And then I fell in love with Olivier Rousteing. What a beautiful, talented and smart boy! Look at Balmain’s social media strategy which has catapulted the brand into another dimension all thanks to a 24-year-old “kid” whom they gave a chance.


Image source here.

I think, after this process I have recovered my love for fashion and found a mature, adult viewpoint:

I refuse to worship the industry, but I am willing to believe in its talents and beauty. And that’s why I want the students to be alert regarding the charades of the fashion industry, including its misleading ideals. This way I can stay true to my principles whilst motivating the students. But even if they are motivated now, ultimately, only time will tell who will stay in fashion and who will choose to leave it. Because only those who really love love love fashion, despite all its setbacks, will stay in this industry. And, as it turns out, it seems that I still have a lot of love for it.

What do you think? Do you ever have mixed feelings about your industry and the topic you teach? Have you experienced the highs and lows of fashion or has your career path always been a smooth one? What do you tell your students who start their first semester, hoping to become the next Lagerfeld, the next Anna Wintour or mega-star blogger?

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  • Frockz March 27, 2015 10.29 pm

    Thanks for this article 🙂

  • Isabella March 28, 2015 09.53 am

    Honestly, I feel men’s fashion died completely at the Turn of the 20th Century. Women’s fashion died sometime in the late 1960’s/early 1970’s. Very little that is “new” has been created since that point. Right now, the runways and stores are overrun with “vintage inspired” garments because of this. There aren’t any new ideas when it comes to the cut of a garment. Part of this is because maybe we really have tried everything but I think it’s also a sign of stagnation within the greater scope of the world fashion economy. Now that everyone has adopted “Western” dress, there aren’t any new outside influences to be adopted into Western dress. No matter where you go in the world, there will be someone in jeans and a t-shirt.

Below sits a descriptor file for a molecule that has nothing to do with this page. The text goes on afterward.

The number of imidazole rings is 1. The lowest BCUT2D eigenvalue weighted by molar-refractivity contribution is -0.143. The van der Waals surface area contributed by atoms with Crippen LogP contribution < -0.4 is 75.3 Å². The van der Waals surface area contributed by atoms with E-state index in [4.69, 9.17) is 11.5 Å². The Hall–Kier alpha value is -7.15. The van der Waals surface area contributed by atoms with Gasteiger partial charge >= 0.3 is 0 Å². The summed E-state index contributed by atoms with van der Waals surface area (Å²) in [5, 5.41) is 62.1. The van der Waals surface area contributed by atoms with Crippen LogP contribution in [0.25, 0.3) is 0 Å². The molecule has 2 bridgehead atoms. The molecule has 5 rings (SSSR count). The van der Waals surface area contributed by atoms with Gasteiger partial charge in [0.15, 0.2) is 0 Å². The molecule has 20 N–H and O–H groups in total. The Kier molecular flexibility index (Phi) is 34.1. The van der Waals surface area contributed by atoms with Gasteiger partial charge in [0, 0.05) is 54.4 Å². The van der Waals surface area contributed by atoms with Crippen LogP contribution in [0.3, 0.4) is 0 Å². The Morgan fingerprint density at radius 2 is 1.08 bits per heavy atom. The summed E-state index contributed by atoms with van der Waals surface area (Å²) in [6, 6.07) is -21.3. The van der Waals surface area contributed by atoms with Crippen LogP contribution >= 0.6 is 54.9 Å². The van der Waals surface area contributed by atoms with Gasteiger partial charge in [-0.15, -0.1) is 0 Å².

Because of that, what are you really buying when you buy the designer tag. I have a couple of items – a circle skirt from Diane von Furstenberg and a couple of Betsey Johnson dresses. I honestly can’t tell the difference in quality between these items and the stuff I can get at most discount stores. The material quality is the same, the stitching isn’t any better – I might be tempted to pay more for an item that was made in the USA/EU/Canada/Australia/Ect over an item made in China but not to the tune of a few hundred dollars.

    The problem with the industry is it still thinks of itself as being in the glory days of the House of Worth or the early days of Chanel. It’s not. Although I have met some people that care about the label, they tend to all be in NYC and very few can tell the real deal from one of the ripoffs they sell on any street corner.

    If I were teaching a class on fashion for those wishing to be the next big thang, I’d tell them the truth – they’d probably do half way decent if they work hard, make a lot of one or two items really well, and sell them themselves on etsy. There are plenty of home crafters on etsy and similar websites that have hit it big because they made a cool garment that people liked and were willing to pay for. However, the chance of owning your fashion house are like hitting the lotto. The chances of working in a fashion house might be a bit better but you most likely won’t have your own label unless you go the home grown route.

  • Olga Mitterfellner March 29, 2015 02.14 pm

    Thank you for your comments Frockz and Isabella!
    @ Isabella: Yes you are quite right – the industry is a mas-producing machine and not all items live up to the high quality standards one would expect. I like your comparison about hitting the lotto! It made me laugh, because I don’t know which othe the two has a higher probability – the lotto jackpot or establishing a successful fashion brand! But I guess with the fashion brand, one puts in far more effort….

  • Anna April 17, 2016 11.02 am

    99% fashion schools are toxic… i think fashion world can be changed only by the real and appropriate teaching. tell your students what you feel. this can be a guideline for some of them to act differently from what is common in fashion industry